The received wisdom about Karen Dalton is that she was one of the finest interpreters of song to come out of the American folk revival that stemmed from the coffee houses of Greenwich Village in the 1960s. Her versions of songs by Fred Neil, Tim Hardin, Dino Valenti and Paul Butterfield, amongst others, earned her lasting admiration, particularly amongst her fellow musicians. By implication, she is not thought of as a songwriter. And indeed, neither of the two albums she released before her death in 1993 contains a single self-penned song.
It may come as a surprise to learn that as a writer Dalton was both gifted and reasonably prolific, but as surprises go it is the most welcome kind. Dalton’s close friend, the guitarist Peter Walker, has lifted the lid on her personal files containing, amongst other things, handwritten lyrics and poems. With the help of record label Tompkins Square a number of these have been passed on to some of the finest contemporary performers. The resulting record, Remembering Mountains, is more than your average tribute album. In a twist of fate, the great interpreter now finds herself being interpreted by a raft admirers, all of whom are themselves accomplished songwriters.
Sharon Van Etten gets to take on the title track, a beautiful piano-led ballad with a meandering, unhurried structure which instantly shows Dalton to be a natural composer. Lyrically, it is both melancholy and hopeful, and there is a hint of Sandy Denny’s solo work about it. Patty Griffin’s slightly jagged voice is the perfect vehicle for All That Shines Is Not Truth. Lyrically oblique, gothic, bluesy and saturated in spooky organ and doomy piano, its cast of princes, ladies and mysterious shepherds delivers a discourse on uncertainty. If Tom Waits wrote fairy tales they might sound like this.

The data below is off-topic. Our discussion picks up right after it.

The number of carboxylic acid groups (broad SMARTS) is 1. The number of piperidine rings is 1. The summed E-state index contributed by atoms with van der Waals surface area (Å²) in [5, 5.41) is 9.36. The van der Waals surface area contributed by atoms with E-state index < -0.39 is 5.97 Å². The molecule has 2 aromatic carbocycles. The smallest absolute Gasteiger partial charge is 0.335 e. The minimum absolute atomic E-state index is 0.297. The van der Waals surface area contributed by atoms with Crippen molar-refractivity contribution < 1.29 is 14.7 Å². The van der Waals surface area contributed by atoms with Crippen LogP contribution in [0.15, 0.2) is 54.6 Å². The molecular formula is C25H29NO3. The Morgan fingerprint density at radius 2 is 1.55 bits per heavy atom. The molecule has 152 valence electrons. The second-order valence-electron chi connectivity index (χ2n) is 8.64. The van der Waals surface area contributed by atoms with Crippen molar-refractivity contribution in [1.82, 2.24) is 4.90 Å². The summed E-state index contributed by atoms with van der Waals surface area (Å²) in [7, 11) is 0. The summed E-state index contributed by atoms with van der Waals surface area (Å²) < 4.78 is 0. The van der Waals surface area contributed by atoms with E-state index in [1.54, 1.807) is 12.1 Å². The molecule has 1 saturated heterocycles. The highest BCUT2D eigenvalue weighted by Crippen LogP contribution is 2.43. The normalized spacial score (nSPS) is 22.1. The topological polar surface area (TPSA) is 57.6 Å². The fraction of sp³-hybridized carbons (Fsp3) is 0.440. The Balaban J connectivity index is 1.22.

This Is Our Love, sung by nu-folk doyen Diane Cluck, is a deceptively simple song in list form, that conceals its ambiguities enigmatically, like a haiku. Julia Holter’s My Love, My Love begins unaccompanied before simple drones and background taps and hisses take it into distinctly dreamy territory. It is not so much a song as a sprawling prayer or an intensely personal promise to a loved one. Holter’s sweet but ever so slightly detached voice is the perfect fit for lyrics like ‘My love, my love/I will play you/softly like an ancient lute/I will whisper so only you can hear/That my love has laid its root.’ A little bit lovely and a little bit scary.
Lucinda Williams’ wonderfully world-weary delivery of Met An Old Friend flags up what seems to be an important theme in Dalton’s writing: the symbiotic relationship between, on one side, love and happiness and, on the other, sin and despair. These themes are also touched upon by Marissa Nadler in the echoey, twilit So Long Ago.
The most unexpected moment, and also one of the most satisfying, comes courtesy of Laurel Halo, whose minimal, ambient techno reading of Blue Notion resembles modern painting as much as song in its use of space and repetition. In contrast, Larkin Grimm’s For The Love I’m In is probably the closest anyone on the record gets to sounding like Karen Dalton. A simple, sympathetic combination of guitar, fiddle and banjo, coupled with Grimm’s more traditional country/folk vocal style gives a fair approximation of what the song may have sounded like in Dalton’s hands.
Scottish singer Isobel Campbell – formerly of Belle and Sebastian – provides a typically honeyed vocal backed up by an uncharacteristically meaty guitar on Don’t Make It Easy, with the results resembling bluesy dream pop, while Tara Jane O’Neil’s At Last The Night Has Ended is less experimental than much of her output: a smoky, jazzy effort, all brushed drums and slow, barroom guitar. The final song is a reprise of Met An Old Friend, sung a capella by Josephine Foster, herself a truly original artist whose voice is as unique in its own way.
Often tribute albums can be overly reverent or lacking in musical coherence. Remembering Mountains successfully avoids both of these pitfalls. In fact, the only disappointing thing about these songs is that we will never get to hear Karen Dalton singing them herself.
Review by: Thomas Blake
Remembering Mountains is Out Now on Tompkins Square
Order via Amazon